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LOOKING TO 1991 : The...

Look for Orange County to be at the forefront of state education issues--particularly funding matters--in 1991.

Without a doubt, the greatest impact on county and state education issues will come from the appointment of Maureen DiMarco, president of the Garden Grove Unified School District Board of Trustees, as Gov.-elect Pete Wilson’s “education czar.”

As secretary for child development and education, DiMarco will be charged with establishing a cohesive policy on education and youth issues. While DiMarco will have to give equal weight to concerns from throughout the state, her presence in Sacramento will likely give her Orange County colleagues a much-needed sympathetic ear in the Capitol.

And DiMarco is likely to find herself surrounded by those colleagues. Among them could be members of a steering committee headed by J. Kenneth Jones, superintendent of the Fullerton Joint Union High School District, who is leading the fight for repeal of a law that allows counties to assess fees for collecting property taxes from cities and school districts.

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While the steering committee lobbies in Sacramento, the Capistrano Unified School District will be waging another battle in the courts. Last month, the district announced that it will lead eight other districts in the state in a lawsuit against state schools chief Bill Honig, who Capistrano officials charge has failed to enforce the Serrano-Priest law requiring equal funding among all school districts.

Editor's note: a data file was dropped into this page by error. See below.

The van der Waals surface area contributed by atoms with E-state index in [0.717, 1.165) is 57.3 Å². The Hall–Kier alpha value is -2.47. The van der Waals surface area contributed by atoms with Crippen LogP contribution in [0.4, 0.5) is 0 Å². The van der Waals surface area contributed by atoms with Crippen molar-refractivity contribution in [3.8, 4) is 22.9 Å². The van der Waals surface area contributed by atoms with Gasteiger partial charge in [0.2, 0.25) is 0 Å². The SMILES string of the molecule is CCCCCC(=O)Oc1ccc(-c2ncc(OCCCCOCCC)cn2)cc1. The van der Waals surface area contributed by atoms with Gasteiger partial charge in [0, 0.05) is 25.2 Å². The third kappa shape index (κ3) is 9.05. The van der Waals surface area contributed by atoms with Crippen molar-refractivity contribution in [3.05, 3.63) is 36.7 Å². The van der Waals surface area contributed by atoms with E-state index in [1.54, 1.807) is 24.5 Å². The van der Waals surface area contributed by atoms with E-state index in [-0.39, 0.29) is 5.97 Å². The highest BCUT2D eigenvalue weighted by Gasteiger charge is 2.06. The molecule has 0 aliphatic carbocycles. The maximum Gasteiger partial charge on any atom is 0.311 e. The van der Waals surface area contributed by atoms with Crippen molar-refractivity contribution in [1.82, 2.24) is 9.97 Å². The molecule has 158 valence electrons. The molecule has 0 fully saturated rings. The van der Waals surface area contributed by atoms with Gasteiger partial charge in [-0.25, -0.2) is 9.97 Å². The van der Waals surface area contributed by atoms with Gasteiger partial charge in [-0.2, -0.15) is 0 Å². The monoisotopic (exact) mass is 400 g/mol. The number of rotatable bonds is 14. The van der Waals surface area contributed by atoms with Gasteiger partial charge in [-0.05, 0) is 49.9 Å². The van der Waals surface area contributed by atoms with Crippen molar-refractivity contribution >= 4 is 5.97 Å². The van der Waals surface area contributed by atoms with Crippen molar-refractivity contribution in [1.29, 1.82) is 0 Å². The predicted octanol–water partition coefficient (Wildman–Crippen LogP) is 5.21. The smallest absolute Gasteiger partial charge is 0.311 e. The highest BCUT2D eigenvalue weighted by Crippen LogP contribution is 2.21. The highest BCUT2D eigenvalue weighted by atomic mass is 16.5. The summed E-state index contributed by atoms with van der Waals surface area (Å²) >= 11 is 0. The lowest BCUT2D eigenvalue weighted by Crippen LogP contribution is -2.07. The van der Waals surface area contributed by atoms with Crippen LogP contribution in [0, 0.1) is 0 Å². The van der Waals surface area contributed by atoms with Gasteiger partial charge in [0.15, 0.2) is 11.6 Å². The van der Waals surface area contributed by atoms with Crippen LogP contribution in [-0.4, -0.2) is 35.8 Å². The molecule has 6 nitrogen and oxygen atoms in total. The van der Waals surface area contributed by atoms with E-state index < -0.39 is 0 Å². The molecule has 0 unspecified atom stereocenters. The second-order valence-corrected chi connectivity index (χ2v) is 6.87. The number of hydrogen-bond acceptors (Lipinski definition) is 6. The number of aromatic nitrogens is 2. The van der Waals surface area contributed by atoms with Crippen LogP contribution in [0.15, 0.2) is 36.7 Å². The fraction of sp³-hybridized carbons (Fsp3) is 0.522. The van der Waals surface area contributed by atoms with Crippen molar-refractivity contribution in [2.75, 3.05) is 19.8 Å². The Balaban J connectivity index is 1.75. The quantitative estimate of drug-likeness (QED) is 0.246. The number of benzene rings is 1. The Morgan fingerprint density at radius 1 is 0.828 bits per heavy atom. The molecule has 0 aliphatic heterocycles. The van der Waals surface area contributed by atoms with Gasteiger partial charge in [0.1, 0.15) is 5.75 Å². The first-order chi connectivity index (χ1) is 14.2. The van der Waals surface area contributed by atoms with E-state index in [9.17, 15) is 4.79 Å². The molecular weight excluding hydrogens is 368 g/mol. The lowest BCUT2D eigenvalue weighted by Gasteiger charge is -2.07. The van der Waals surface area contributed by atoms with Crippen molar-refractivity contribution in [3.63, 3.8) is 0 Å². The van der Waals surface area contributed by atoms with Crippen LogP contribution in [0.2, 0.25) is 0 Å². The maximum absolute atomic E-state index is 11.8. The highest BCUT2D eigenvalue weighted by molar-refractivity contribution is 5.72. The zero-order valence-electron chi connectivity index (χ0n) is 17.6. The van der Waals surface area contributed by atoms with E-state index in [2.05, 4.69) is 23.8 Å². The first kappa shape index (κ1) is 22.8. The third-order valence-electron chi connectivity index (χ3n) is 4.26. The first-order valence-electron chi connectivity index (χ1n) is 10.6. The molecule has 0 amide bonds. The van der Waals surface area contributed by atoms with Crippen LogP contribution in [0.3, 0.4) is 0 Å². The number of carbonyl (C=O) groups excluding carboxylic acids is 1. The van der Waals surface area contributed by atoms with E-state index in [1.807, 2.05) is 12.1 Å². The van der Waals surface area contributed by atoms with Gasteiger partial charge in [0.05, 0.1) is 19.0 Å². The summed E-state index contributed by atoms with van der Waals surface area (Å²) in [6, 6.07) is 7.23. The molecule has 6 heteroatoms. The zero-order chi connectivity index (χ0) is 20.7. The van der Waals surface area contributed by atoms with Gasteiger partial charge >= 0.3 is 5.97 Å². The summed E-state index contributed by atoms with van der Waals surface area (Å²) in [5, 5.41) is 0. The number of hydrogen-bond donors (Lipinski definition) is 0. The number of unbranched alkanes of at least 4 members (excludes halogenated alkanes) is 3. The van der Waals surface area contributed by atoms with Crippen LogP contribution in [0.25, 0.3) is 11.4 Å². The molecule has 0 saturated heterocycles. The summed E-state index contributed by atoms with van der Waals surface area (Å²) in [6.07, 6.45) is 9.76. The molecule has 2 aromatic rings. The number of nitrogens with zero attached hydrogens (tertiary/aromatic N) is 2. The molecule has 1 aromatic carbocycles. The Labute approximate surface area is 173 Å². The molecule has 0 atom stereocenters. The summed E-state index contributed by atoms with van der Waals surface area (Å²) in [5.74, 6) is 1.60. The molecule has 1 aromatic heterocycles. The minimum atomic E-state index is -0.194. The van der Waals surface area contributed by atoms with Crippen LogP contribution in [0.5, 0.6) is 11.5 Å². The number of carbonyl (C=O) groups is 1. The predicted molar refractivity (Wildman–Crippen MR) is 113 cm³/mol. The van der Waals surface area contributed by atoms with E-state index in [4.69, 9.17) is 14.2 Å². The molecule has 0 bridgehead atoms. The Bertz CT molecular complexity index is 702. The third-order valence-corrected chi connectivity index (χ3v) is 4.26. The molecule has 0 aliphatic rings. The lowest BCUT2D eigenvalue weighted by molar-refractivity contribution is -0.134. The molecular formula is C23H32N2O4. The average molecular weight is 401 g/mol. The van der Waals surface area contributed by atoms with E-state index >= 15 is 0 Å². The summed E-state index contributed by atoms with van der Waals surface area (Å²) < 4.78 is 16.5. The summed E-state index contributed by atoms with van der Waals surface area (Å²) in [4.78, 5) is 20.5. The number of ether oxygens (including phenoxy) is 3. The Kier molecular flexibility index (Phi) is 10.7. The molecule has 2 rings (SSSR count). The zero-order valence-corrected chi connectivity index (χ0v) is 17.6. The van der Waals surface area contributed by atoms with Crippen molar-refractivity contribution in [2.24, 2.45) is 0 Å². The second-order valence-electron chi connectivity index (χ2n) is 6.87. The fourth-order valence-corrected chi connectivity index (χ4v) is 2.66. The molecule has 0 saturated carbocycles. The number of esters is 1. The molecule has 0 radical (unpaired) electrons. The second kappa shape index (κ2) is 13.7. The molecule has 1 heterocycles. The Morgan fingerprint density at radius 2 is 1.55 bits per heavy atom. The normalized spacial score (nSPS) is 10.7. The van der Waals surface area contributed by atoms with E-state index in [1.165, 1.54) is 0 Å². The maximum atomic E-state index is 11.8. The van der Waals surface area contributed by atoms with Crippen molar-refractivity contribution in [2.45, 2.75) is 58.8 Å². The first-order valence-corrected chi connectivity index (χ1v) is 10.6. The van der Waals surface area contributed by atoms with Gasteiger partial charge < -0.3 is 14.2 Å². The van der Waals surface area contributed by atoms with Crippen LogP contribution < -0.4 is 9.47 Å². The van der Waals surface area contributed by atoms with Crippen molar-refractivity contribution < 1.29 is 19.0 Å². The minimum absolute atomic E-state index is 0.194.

While much of the focus in 1991 will be on Orange County’s impact on state issues, the face of county education will change as well. For the first time in more than two decades, the county will have a new schools chief--John F. Dean, who takes over from longtime Supt. Robert Peterson on Jan. 7.

In addition to the seemingly never-ending problem of funding, Dean and other educators will be faced with other ongoing problems such as the lack of bilingual teachers in an increasingly multilingual county and restructuring curricula for students who are not bound for college.

Orange County will be at the forefront of a nationwide effort to solve the latter issue with the involvement of four school districts in a joint schools-business partnership led by the American Business Conference, an organization of 100 chief executive officers of mid-size companies. The program, which aims to channel high school graduates directly into the work force, will be tried on an experimental basis in Orange County, New Jersey and Texas, starting in 1991.

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